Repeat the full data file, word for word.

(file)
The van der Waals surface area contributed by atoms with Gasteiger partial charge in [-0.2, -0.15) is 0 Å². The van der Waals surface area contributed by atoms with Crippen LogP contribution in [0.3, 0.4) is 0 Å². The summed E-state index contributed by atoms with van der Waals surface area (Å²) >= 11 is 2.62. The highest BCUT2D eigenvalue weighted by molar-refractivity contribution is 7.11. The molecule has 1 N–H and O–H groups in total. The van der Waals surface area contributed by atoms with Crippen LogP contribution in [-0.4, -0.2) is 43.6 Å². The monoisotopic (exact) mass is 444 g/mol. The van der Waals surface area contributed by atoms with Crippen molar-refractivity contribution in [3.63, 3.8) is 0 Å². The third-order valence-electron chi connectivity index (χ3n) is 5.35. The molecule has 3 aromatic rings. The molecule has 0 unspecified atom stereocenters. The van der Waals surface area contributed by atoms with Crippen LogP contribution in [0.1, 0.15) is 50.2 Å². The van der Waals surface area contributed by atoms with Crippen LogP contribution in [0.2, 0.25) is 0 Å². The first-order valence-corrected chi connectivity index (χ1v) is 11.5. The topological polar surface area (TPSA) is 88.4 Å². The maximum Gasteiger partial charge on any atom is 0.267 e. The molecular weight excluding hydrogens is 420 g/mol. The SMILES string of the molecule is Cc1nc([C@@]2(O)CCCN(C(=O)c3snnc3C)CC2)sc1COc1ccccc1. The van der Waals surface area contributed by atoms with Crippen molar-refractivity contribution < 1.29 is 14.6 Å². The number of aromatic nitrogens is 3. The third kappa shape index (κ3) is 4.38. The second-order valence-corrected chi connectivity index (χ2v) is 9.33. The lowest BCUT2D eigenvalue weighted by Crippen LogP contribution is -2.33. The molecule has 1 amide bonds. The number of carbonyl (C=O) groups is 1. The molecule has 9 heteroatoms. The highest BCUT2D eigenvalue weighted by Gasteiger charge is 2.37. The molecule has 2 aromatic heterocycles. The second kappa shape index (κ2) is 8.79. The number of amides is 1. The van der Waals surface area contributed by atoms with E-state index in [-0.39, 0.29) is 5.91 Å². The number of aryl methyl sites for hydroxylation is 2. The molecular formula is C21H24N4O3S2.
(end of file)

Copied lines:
The van der Waals surface area contributed by atoms with Gasteiger partial charge in [-0.2, -0.15) is 0 Å². The van der Waals surface area contributed by atoms with Crippen LogP contribution in [0.3, 0.4) is 0 Å². The summed E-state index contributed by atoms with van der Waals surface area (Å²) >= 11 is 2.62. The highest BCUT2D eigenvalue weighted by molar-refractivity contribution is 7.11. The molecule has 1 N–H and O–H groups in total. The van der Waals surface area contributed by atoms with Crippen LogP contribution in [-0.4, -0.2) is 43.6 Å². The monoisotopic (exact) mass is 444 g/mol. The van der Waals surface area contributed by atoms with Crippen molar-refractivity contribution in [3.63, 3.8) is 0 Å². The third-order valence-electron chi connectivity index (χ3n) is 5.35. The molecule has 3 aromatic rings. The molecule has 0 unspecified atom stereocenters. The van der Waals surface area contributed by atoms with Crippen LogP contribution in [0.1, 0.15) is 50.2 Å². The van der Waals surface area contributed by atoms with Crippen LogP contribution in [0.2, 0.25) is 0 Å². The first-order valence-corrected chi connectivity index (χ1v) is 11.5. The topological polar surface area (TPSA) is 88.4 Å². The maximum Gasteiger partial charge on any atom is 0.267 e. The molecular weight excluding hydrogens is 420 g/mol. The SMILES string of the molecule is Cc1nc([C@@]2(O)CCCN(C(=O)c3snnc3C)CC2)sc1COc1ccccc1. The van der Waals surface area contributed by atoms with Crippen molar-refractivity contribution < 1.29 is 14.6 Å². The number of aromatic nitrogens is 3. The third kappa shape index (κ3) is 4.38. The second-order valence-corrected chi connectivity index (χ2v) is 9.33. The lowest BCUT2D eigenvalue weighted by Crippen LogP contribution is -2.33. The molecule has 1 amide bonds. The number of carbonyl (C=O) groups is 1. The molecule has 9 heteroatoms. The highest BCUT2D eigenvalue weighted by Gasteiger charge is 2.37. The molecule has 2 aromatic heterocycles. The second kappa shape index (κ2) is 8.79. The number of amides is 1. The van der Waals surface area contributed by atoms with E-state index in [-0.39, 0.29) is 5.91 Å². The number of aryl methyl sites for hydroxylation is 2. The molecular formula is C21H24N4O3S2.